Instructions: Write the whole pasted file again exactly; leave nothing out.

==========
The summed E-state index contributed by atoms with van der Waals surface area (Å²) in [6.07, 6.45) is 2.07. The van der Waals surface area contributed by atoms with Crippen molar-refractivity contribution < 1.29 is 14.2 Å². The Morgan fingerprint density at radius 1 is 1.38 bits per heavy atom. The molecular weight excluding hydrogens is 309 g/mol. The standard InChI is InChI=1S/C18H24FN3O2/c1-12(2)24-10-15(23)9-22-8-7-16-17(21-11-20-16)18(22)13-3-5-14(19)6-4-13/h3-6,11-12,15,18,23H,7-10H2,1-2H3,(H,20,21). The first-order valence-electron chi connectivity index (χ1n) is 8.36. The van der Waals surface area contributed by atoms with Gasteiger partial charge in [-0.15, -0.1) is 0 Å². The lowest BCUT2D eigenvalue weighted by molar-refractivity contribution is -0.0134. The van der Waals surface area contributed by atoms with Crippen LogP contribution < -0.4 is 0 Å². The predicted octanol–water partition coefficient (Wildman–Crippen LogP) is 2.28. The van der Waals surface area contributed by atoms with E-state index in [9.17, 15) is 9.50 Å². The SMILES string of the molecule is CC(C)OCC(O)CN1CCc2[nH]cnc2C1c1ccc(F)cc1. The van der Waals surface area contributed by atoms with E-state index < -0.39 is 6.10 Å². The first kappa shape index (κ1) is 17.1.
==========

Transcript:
The summed E-state index contributed by atoms with van der Waals surface area (Å²) in [6.07, 6.45) is 2.07. The van der Waals surface area contributed by atoms with Crippen molar-refractivity contribution < 1.29 is 14.2 Å². The Morgan fingerprint density at radius 1 is 1.38 bits per heavy atom. The molecular weight excluding hydrogens is 309 g/mol. The standard InChI is InChI=1S/C18H24FN3O2/c1-12(2)24-10-15(23)9-22-8-7-16-17(21-11-20-16)18(22)13-3-5-14(19)6-4-13/h3-6,11-12,15,18,23H,7-10H2,1-2H3,(H,20,21). The first-order valence-electron chi connectivity index (χ1n) is 8.36. The van der Waals surface area contributed by atoms with Gasteiger partial charge in [-0.15, -0.1) is 0 Å². The lowest BCUT2D eigenvalue weighted by molar-refractivity contribution is -0.0134. The van der Waals surface area contributed by atoms with Crippen LogP contribution < -0.4 is 0 Å². The predicted octanol–water partition coefficient (Wildman–Crippen LogP) is 2.28. The van der Waals surface area contributed by atoms with E-state index in [9.17, 15) is 9.50 Å². The SMILES string of the molecule is CC(C)OCC(O)CN1CCc2[nH]cnc2C1c1ccc(F)cc1. The van der Waals surface area contributed by atoms with E-state index < -0.39 is 6.10 Å². The first kappa shape index (κ1) is 17.1.